DIY Pollinator Can

The perfect size for even the smallest home, this simple container gardening project will attract, feed, and house native pollinators.

| March/April 2019

There are more than 4,000 species of native bees in North America, and while supporting European honeybees is important, helping our native population is even more so. Pollinators are responsible for more than 20 billion dollars of food crops each year, and many species are suffering from population declines due to pesticide exposure, disease, and habitat loss. Even urban gardeners with small patio gardens or containers can provide important habitat for these insects.

If every homeowner and apartment dweller built a pollinator garden like this one, what a huge difference we’d make!

Photo by Jessica Walliser

Build Your Bee Dwelling 

Materials Needed:

  • 31-gallon galvanized trash can
  • 5-gallon bucket
  • 1 piece untreated 2-by-4 lumber, 4 to 5 feet long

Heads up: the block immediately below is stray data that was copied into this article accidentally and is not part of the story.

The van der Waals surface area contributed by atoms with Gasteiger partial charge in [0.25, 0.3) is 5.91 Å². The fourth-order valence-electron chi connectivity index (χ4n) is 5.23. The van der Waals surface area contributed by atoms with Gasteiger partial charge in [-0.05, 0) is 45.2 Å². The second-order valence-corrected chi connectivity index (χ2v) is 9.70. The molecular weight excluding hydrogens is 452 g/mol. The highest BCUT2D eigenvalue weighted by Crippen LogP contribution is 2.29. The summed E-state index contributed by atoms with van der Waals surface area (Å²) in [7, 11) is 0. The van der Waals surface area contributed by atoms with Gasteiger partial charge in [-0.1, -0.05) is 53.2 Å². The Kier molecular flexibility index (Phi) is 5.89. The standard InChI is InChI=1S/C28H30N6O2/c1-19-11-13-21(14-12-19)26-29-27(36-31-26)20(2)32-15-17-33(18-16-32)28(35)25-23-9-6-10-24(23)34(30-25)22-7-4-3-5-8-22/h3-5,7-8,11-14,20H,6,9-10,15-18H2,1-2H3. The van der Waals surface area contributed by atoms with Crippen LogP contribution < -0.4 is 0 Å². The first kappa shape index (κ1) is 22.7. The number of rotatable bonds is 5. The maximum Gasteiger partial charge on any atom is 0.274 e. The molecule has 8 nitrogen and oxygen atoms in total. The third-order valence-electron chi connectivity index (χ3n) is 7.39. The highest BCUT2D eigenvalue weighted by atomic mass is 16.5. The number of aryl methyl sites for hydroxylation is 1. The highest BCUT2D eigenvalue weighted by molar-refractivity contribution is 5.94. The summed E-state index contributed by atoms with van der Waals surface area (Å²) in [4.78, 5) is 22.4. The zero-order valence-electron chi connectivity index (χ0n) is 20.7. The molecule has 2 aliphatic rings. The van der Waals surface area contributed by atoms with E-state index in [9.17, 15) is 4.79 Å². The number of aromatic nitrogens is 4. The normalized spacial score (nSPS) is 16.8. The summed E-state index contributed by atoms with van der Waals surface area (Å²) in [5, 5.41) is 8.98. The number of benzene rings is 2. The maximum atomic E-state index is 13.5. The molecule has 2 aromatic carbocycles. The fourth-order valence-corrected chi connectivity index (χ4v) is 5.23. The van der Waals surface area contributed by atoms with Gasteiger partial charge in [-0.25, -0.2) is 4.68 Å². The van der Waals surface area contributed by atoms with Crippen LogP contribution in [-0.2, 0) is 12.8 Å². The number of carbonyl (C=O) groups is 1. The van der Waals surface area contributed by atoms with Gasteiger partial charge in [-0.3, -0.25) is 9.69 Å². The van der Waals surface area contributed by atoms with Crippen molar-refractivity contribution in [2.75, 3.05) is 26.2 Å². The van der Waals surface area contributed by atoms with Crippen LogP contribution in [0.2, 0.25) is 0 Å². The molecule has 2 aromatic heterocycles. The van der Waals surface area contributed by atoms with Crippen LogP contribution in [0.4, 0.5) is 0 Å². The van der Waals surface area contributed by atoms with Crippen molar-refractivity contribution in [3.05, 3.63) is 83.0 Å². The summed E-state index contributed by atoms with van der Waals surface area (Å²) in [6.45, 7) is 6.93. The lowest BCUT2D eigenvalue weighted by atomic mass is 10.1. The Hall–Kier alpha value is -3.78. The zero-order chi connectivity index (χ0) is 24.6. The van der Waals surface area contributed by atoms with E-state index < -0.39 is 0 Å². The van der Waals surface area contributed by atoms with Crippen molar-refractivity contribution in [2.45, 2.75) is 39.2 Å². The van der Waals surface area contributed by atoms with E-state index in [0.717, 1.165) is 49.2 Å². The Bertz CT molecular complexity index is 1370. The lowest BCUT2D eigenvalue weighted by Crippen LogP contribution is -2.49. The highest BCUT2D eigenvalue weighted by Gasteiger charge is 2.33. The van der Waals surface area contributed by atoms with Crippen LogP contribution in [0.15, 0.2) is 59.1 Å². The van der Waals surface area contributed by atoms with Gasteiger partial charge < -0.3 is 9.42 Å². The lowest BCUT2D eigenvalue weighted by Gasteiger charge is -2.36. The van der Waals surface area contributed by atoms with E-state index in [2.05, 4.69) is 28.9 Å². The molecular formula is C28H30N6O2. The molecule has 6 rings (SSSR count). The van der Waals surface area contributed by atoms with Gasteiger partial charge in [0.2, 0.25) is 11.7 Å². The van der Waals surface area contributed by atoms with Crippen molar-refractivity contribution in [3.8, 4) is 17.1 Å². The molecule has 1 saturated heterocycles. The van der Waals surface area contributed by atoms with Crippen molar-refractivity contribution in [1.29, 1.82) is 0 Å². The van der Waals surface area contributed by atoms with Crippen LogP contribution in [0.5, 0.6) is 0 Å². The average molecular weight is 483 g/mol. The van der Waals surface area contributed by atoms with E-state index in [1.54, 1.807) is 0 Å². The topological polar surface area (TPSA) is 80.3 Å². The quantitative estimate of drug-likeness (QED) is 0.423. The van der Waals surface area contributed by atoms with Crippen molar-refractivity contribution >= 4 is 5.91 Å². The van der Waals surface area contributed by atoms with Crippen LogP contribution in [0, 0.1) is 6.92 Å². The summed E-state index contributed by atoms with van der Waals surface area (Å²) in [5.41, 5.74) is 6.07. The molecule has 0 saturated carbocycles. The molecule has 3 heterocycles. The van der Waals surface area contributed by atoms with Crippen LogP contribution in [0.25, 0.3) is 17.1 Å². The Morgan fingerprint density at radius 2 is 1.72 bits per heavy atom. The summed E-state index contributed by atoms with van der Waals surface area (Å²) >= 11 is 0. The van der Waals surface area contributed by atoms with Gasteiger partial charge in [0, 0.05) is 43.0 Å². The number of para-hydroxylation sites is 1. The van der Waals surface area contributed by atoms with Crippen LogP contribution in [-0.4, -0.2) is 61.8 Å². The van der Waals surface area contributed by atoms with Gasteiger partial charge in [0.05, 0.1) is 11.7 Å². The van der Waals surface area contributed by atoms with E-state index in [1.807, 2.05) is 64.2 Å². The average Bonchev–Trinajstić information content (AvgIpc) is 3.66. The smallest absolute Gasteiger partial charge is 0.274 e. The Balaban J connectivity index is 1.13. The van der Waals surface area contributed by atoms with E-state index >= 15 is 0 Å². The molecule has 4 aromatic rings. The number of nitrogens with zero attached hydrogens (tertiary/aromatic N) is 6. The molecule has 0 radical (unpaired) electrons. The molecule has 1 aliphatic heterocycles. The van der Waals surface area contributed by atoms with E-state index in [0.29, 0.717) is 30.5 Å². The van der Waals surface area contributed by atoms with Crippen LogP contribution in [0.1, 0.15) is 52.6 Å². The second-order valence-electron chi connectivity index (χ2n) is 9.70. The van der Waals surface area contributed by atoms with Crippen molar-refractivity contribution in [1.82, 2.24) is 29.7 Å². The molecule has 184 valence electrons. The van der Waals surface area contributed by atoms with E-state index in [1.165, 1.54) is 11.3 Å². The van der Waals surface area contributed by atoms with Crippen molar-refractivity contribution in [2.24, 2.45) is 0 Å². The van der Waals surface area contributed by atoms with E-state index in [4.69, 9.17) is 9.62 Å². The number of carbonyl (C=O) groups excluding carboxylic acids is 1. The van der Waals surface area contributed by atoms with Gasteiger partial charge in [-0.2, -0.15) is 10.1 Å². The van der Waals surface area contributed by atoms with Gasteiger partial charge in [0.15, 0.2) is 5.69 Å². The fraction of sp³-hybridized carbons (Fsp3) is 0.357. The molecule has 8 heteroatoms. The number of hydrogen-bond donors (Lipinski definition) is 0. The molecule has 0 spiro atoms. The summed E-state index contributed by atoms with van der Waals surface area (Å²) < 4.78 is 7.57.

• Enough 50/50 potting soil and compost blend to fill the trash can
  • 8 to 12 pollinator-friendly plants, selected from “Best Host Plants for Bees,” below
  • 1 brick
  • 3 pieces 2-by-6 lumber, 18 inches long (cedar, redwood, or another untreated wood is best)
  • Wood glue
  • Piece of burlap, approximately 1-by-3 feet
  • 30 to 50 natural bamboo garden stakes, 2 to 3 feet long
  • Small roll of aluminum hobby wire
  • Roll of natural jute twine

Tools Needed:

  • Hammer
  • Scratch awl
  • Cordless drill with 5/16-inch and 7/16-inch twist bits
  • Pruning shears
  • Wire cutter
  • Scissors

Create Container & Plant Garden

Step 1. (Photo by Jessica Walliser).

3/19/2020 9:23:56 AM

Just curoiuse..,if edibles were planted in this would they be toxic due to the metal and the substance used to galvanize?

9/24/2019 4:16:48 PM

After a decade of idleness, my bee home now has residents. A few years ago, I took your idea and did it a bit differently. I planted lots and lots of California natives along with my landscape plants and vegetables I grow and the response has been tremendous. They came and came and some have now stayed. I couldn't believe it when I went to the compost and looked up to see a number of holes "plugged". It makes me happy.

3/21/2019 9:58:55 PM

Nice one! Thanks!

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